CEO of crypto exchange QuadrigaCX dies, freezing access to investors' $250 million

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      The death of QuadrigaCX CEO Gerald Cotten has captured headlines around the world.

      That's because the Vancouver company's founder was the only person with the passwords for about $250 million locked up in its cryptocurrency exchange.

      According to a statement on Facebook by his wife and executor, Jennifer Robertson, Cotten died from complications from Crohn's disease on December 9, 2018, while travelling in India.

      On February 5, QuadrigaCX announced that it has filed for protection from its creditors under the Companies' Creditors Arrangement Act.

      Coindesk has reported that Robertson has Cotten’s laptop but can’t gain access because it’s encrypted. She doesn’t have the password.

      In the meantime, a court-appointed monitor, Ernst & Young, will act as an independent third party overseeing claims from creditors.

      Back in 2014, QuadrigaCX launched Vancouver's second Bitcoin ATM in Vancouver. At the time, Cotten was a director of the Vancouver Bitcoin Co-op.

      "To a newbie, I would describe it as a decentralized, peer-to-peer payment system," Cotten told the Straight in 2014. "It basically allows you to send payments from one user to another without the need of a central authority, such as a bank."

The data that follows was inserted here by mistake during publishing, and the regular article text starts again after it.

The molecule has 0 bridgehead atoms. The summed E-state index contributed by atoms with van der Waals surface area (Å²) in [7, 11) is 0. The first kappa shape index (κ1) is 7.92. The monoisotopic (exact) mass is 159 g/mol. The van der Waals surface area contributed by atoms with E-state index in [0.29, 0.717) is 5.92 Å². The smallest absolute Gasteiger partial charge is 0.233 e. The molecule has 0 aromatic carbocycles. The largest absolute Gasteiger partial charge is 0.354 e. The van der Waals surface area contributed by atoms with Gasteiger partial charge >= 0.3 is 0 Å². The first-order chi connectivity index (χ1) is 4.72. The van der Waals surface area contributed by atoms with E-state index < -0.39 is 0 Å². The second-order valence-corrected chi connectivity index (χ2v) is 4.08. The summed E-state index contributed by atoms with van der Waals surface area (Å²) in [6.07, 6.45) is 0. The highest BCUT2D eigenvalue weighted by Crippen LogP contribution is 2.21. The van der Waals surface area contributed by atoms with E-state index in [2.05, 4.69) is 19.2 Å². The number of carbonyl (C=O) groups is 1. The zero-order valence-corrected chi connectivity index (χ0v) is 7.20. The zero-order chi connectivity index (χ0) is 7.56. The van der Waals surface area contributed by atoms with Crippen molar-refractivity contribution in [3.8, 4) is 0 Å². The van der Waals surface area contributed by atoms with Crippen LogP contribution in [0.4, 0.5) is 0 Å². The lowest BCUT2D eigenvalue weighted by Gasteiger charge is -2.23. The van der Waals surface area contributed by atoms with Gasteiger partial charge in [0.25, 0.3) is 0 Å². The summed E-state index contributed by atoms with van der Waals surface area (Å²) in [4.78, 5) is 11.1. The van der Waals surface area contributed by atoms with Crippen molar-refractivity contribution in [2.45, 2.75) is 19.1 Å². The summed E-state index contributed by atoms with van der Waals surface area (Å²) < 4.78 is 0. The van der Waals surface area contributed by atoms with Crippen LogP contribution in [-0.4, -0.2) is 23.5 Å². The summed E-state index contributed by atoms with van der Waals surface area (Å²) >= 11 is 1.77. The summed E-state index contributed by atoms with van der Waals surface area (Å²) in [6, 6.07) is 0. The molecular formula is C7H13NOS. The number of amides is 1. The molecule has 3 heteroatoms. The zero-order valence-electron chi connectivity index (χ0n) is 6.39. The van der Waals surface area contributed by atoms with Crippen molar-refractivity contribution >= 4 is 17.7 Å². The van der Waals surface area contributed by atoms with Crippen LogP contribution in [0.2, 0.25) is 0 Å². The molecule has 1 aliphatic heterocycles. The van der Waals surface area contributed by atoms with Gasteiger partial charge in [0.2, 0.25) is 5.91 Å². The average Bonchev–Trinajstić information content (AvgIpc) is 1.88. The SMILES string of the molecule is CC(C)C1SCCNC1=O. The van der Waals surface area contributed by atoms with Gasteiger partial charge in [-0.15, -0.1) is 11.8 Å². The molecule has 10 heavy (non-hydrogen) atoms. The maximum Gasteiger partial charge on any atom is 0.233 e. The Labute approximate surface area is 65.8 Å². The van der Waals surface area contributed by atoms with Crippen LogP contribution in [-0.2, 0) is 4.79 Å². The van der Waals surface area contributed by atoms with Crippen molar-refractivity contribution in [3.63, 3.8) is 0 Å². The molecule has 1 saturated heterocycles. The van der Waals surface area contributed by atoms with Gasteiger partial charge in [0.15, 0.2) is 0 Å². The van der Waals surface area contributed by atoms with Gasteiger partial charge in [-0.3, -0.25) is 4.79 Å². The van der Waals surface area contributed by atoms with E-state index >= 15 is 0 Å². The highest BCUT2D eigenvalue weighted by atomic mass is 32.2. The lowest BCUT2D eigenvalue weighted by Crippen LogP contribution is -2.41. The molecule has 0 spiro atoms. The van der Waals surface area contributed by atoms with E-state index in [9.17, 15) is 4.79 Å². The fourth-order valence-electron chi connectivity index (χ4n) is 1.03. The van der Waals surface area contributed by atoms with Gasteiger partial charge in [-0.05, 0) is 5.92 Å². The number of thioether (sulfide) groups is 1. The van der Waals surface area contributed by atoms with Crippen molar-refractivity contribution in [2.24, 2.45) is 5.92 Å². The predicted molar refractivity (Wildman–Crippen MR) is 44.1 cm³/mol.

At the time, Cotten expressed concerns about the lack of government regulations around cryptocurrencies.

      "From an exchange point of view, this is quite frustrating, because you’re trying to figure out what the regulations are," he said. "We’re quite proactive when it comes to regulations. We don’t want to break the law. We want to fully comply, and we actually more than comply with what the current laws are.

      "So, a bit more clarification from FINTRAC and from the federal government would be very useful—just in terms of planning our business for the future."

      Flash forward five years and the lack of regulation has many Canadians freaked out about what might have happened to money they invested through QuadrigaCX.

      There were already some warning signs before the recent problems hit the news.

      In April 2018, the CoinIQ website offered a critical review of the QuadrigaCX exchange, noting that three directors and the chief financial officer had all resigned in 2017.

      That reportedly occurred around the time that a software problem allegedly led to the loss of US$14 million in the Ether cryptocurrency.

      Moreover, CoinIQ noted that QuadrigaCX’s last public financial audit was published back in September 2015.